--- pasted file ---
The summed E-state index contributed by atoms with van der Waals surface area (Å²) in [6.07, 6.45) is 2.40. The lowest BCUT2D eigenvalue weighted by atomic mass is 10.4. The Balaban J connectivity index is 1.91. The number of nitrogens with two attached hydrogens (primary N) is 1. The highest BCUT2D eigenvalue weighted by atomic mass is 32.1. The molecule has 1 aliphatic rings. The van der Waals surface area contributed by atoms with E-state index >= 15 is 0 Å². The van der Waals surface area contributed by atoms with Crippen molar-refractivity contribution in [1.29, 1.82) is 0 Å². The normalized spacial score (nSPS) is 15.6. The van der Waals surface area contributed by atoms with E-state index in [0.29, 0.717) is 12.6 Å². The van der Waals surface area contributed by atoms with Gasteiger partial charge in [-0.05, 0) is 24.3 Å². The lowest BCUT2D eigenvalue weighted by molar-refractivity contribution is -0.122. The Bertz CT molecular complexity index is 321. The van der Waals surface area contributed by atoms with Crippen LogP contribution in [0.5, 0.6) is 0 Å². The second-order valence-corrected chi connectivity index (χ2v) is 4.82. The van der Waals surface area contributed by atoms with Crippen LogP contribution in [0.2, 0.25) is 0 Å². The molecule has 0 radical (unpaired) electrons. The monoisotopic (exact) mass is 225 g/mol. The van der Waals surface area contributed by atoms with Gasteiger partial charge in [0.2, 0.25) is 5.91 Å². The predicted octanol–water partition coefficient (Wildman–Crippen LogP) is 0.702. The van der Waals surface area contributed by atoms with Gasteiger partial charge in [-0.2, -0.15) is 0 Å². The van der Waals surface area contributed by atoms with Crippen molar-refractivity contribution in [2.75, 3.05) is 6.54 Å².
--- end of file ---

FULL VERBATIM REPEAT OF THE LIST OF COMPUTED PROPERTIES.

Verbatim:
The summed E-state index contributed by atoms with van der Waals surface area (Å²) in [6.07, 6.45) is 2.40. The lowest BCUT2D eigenvalue weighted by atomic mass is 10.4. The Balaban J connectivity index is 1.91. The number of nitrogens with two attached hydrogens (primary N) is 1. The highest BCUT2D eigenvalue weighted by atomic mass is 32.1. The molecule has 1 aliphatic rings. The van der Waals surface area contributed by atoms with E-state index >= 15 is 0 Å². The van der Waals surface area contributed by atoms with Crippen molar-refractivity contribution in [1.29, 1.82) is 0 Å². The normalized spacial score (nSPS) is 15.6. The van der Waals surface area contributed by atoms with E-state index in [0.29, 0.717) is 12.6 Å². The van der Waals surface area contributed by atoms with Gasteiger partial charge in [-0.05, 0) is 24.3 Å². The lowest BCUT2D eigenvalue weighted by molar-refractivity contribution is -0.122. The Bertz CT molecular complexity index is 321. The van der Waals surface area contributed by atoms with Crippen LogP contribution in [0.5, 0.6) is 0 Å². The second-order valence-corrected chi connectivity index (χ2v) is 4.82. The van der Waals surface area contributed by atoms with Crippen LogP contribution in [0.2, 0.25) is 0 Å². The molecule has 0 radical (unpaired) electrons. The monoisotopic (exact) mass is 225 g/mol. The van der Waals surface area contributed by atoms with Gasteiger partial charge in [0.2, 0.25) is 5.91 Å². The predicted octanol–water partition coefficient (Wildman–Crippen LogP) is 0.702. The van der Waals surface area contributed by atoms with Gasteiger partial charge in [-0.2, -0.15) is 0 Å². The van der Waals surface area contributed by atoms with Crippen molar-refractivity contribution in [2.75, 3.05) is 6.54 Å².